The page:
|Sethrida Tawk Geagea|
May 31, 1967
|Political party||Lebanese Forces|
|Education||Lebanese American University
Sethrida Geagea hails from a prominent Maronite Lebanese Tawk family that owned businesses in West Africa - Ghana. Her political activism began while at the Lebanese American University (LAU) and it led to meeting the leader of the Lebanese Forces (LF), Samir Geagea, whom she later married. She earned a BS in Political Science in 1994.
When the Lebanese Forces Party was disbanded in 1994 and her husband Samir Geagea was imprisoned, the Syrian hegemonic control dealt the party a crippling blow. However, Mrs. Geagea’s challenge of that reality ushered in a period of struggle and resistance in the face of political intimidation, arrests, and prosecutions. She fought, along with party's fellows, for more than eleven years until the Syrian forces withdrew from Lebanon and until her husband was released from prison and Lebanon regained its freedom. She challenged the parties that tried to distort the history and image of the Lebanese Forces.She succeeded in maintaining its unity and its historical line for which thousands of martyrs have sacrificed their lives in order to preserve Lebanon’s independence, freedom, and sovereignty.[dubious ] She joined the Kornet Shehwan Gathering that operated under the sponsorship of the Maronite Patriarch and in which The Lebanese Forces played a prominent role. As a leading LF figure, she participated in elections involving unions, student bodies, municipalities, and other cultural associations. The impressive results she has achieved prove that the LF is still an active and efficient force in the Lebanese equation despite the ban imposed on it for years.[dubious ] Sethrida Geagea joined the Bristol Gathering that became later on the March 14 Movement, the spearhead of the second independence struggle of 2005.[dubious ] Sethrida Geagea led the party in the 2005 parliamentary elections, which resulted into a bloc of six MPs from the LF Party and the freedom of Samir Geagea. She is a member of the Lebanese Maronite League.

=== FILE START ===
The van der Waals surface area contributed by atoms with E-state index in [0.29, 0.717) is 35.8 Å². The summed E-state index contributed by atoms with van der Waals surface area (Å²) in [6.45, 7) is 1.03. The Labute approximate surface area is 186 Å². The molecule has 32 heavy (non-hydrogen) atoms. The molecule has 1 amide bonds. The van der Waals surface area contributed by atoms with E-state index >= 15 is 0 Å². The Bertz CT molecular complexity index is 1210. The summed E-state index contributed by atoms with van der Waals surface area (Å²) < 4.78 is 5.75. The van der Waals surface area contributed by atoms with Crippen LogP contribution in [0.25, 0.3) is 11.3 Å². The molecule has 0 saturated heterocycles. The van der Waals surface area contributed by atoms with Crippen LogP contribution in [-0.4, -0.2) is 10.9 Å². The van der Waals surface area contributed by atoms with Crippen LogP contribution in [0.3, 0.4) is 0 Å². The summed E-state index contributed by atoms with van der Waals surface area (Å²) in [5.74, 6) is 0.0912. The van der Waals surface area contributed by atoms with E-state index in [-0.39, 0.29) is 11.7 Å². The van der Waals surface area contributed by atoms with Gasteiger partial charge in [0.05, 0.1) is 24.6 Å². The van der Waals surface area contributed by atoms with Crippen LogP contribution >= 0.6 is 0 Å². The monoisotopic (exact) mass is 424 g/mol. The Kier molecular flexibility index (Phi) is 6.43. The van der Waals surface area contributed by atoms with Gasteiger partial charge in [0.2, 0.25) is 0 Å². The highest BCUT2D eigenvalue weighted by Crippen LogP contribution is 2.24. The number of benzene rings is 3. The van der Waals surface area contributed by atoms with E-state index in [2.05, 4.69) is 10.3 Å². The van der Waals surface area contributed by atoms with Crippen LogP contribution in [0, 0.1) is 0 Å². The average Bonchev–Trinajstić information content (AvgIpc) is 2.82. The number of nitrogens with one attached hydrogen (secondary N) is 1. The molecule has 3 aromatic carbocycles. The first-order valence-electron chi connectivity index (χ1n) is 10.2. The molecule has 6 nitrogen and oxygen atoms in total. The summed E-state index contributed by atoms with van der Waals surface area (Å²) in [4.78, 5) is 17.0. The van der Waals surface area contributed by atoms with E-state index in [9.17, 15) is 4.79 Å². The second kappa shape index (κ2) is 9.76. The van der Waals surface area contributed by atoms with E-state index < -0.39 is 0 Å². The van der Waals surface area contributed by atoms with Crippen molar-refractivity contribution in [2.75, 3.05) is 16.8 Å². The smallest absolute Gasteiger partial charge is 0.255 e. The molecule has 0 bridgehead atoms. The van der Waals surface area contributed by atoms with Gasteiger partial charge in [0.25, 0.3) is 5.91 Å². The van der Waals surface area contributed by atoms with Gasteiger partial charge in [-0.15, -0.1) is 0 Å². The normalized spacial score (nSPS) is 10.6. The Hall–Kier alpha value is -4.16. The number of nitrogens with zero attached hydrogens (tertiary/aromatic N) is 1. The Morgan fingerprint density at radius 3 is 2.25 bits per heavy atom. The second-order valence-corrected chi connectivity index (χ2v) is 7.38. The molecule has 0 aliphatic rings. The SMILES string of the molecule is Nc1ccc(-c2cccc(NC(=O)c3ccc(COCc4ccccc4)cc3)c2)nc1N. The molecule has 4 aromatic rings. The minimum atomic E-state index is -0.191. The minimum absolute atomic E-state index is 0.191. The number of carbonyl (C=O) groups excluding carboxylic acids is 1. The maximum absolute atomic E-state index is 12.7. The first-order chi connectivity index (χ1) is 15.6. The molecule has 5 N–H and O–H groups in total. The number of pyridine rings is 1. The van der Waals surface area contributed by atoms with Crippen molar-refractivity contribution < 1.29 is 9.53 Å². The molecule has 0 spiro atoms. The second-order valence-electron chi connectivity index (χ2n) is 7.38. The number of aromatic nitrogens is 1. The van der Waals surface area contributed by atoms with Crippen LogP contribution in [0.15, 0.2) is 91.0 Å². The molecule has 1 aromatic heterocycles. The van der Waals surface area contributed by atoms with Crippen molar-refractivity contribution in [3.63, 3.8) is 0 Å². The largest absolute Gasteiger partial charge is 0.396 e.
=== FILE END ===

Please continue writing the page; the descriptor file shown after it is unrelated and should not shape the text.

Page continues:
She is very open to cooperate with Civil society organizations. She has also joined many road safety interventions that contributed positively for road safety in Lebanon that was organized by YASA (youth association for social awareness). http://www.yasa.org/ He supported the efforts that led to the new Lebanese traffic law #243 that was enacted by the Lebanese parliament in 2012.